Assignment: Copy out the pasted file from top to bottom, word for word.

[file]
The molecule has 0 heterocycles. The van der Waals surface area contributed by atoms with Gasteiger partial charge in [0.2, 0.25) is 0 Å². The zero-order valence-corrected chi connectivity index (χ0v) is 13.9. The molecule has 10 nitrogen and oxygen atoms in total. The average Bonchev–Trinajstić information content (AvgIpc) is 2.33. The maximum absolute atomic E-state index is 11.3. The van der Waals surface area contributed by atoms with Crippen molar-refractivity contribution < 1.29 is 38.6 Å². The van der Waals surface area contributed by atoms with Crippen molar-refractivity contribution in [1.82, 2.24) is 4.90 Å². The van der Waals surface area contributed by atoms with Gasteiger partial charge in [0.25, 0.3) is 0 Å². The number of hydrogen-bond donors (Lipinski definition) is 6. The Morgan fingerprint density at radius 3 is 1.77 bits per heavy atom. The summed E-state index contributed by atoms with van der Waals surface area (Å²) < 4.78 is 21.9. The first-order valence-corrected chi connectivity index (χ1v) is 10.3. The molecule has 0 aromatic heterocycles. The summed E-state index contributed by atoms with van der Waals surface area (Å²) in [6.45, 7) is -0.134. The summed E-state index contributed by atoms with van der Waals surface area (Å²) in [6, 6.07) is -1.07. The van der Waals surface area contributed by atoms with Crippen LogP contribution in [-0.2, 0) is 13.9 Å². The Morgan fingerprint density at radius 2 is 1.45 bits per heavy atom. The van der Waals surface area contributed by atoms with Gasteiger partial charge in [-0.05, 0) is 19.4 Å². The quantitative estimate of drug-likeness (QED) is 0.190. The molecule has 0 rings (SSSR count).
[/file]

The molecule has 0 heterocycles. The van der Waals surface area contributed by atoms with Gasteiger partial charge in [0.2, 0.25) is 0 Å². The zero-order valence-corrected chi connectivity index (χ0v) is 13.9. The molecule has 10 nitrogen and oxygen atoms in total. The average Bonchev–Trinajstić information content (AvgIpc) is 2.33. The maximum absolute atomic E-state index is 11.3. The van der Waals surface area contributed by atoms with Crippen molar-refractivity contribution < 1.29 is 38.6 Å². The van der Waals surface area contributed by atoms with Crippen molar-refractivity contribution in [1.82, 2.24) is 4.90 Å². The van der Waals surface area contributed by atoms with Gasteiger partial charge in [0.25, 0.3) is 0 Å². The number of hydrogen-bond donors (Lipinski definition) is 6. The Morgan fingerprint density at radius 3 is 1.77 bits per heavy atom. The summed E-state index contributed by atoms with van der Waals surface area (Å²) < 4.78 is 21.9. The first-order valence-corrected chi connectivity index (χ1v) is 10.3. The molecule has 0 aromatic heterocycles. The summed E-state index contributed by atoms with van der Waals surface area (Å²) in [6.45, 7) is -0.134. The summed E-state index contributed by atoms with van der Waals surface area (Å²) in [6, 6.07) is -1.07. The van der Waals surface area contributed by atoms with Crippen LogP contribution in [-0.2, 0) is 13.9 Å². The Morgan fingerprint density at radius 2 is 1.45 bits per heavy atom. The van der Waals surface area contributed by atoms with Gasteiger partial charge in [-0.05, 0) is 19.4 Å². The quantitative estimate of drug-likeness (QED) is 0.190. The molecule has 0 rings (SSSR count).